Tuesday, November 15, 2005

Board of Education reneges on written agreement

As if foreshadowing any future agreement with Seven Locks parents and neighbors, the Montgomery County Board of Education has reneged on a written agreement that it made after losing a federal court case to parents concerning objectionable curriculum.

A local newspaper accuses the school board of threatening freedom of speech by censoring views of parents it doesn't like.

The Washington Examiner says of the board members in an editorial, "Despite their written agreement to seat one member of Citizens for a Responsible Curriculum on their 15-member sex-ed advisory committee, they stubbornly refuse to comply."

Regardless of whether Seven Locks parents agree with the county sex-ed program, the county's behavior has ramifications for the Seven Locks/Kendale controversy. It underscores what many see as county school officials' malicious and possibly illegal behavior toward parents and PTA chapters who question or challenge them.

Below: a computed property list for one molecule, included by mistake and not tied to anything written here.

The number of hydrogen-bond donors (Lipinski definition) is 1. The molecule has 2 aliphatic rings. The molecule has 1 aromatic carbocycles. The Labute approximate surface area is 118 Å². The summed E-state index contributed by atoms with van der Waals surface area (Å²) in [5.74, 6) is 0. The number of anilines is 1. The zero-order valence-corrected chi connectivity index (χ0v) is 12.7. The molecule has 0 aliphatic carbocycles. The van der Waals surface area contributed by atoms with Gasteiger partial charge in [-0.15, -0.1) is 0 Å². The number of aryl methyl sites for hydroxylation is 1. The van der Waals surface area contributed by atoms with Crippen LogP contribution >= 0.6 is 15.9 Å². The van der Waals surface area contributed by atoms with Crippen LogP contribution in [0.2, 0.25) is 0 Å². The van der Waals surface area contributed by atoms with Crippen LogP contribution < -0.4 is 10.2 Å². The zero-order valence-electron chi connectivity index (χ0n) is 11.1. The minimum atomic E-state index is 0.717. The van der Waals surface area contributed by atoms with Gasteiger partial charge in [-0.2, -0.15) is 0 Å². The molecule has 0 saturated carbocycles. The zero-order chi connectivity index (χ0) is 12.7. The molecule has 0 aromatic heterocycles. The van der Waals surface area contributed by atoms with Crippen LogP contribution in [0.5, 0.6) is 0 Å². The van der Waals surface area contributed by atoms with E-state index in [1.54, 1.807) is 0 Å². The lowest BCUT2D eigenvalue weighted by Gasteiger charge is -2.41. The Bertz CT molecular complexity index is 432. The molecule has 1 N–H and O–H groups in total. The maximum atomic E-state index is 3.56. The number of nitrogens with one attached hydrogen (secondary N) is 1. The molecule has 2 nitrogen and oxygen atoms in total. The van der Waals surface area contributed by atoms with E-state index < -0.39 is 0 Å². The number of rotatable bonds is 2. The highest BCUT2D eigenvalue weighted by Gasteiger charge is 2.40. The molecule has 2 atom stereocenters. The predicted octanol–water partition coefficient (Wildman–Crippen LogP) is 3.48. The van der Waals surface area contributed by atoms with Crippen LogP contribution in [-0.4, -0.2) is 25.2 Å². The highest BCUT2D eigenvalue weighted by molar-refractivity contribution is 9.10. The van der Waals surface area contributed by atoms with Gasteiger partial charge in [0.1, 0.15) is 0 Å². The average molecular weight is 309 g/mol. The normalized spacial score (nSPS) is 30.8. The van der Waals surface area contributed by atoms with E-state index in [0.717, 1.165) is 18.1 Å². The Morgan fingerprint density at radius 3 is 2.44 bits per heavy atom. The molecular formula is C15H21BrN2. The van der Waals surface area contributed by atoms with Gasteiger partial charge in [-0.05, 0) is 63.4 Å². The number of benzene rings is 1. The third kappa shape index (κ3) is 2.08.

According to the Examiner, "In May, the grassroots group filed a successful federal lawsuit that derailed MoCo's controversial sex-ed pilot program. CRC members are now saying that they should be the ones to choose their own representative on the panel, not hostile board members. It's a valid point with implications extending far beyond the present issue.

"That was precisely the conclusion of the lawsuit. A judge appointed by President Clinton went so far as to issue a temporary restraining order while blasting the blatant 'viewpoint discrimination' in the proposed curriculum, which board members had unanimously approved.

"Soon afterward, Schools Superintendent Jerry Weast suspended the $1 million pilot program altogether and it was back to the drawing board. . . .

"'The wisdom of approving a curriculum which prohibits students from discussing one viewpoint of a controversial subject goes to the very essences of ... the First Amendment,' Judge Williams added. He's right. Freedom of speech is really what's at stake here."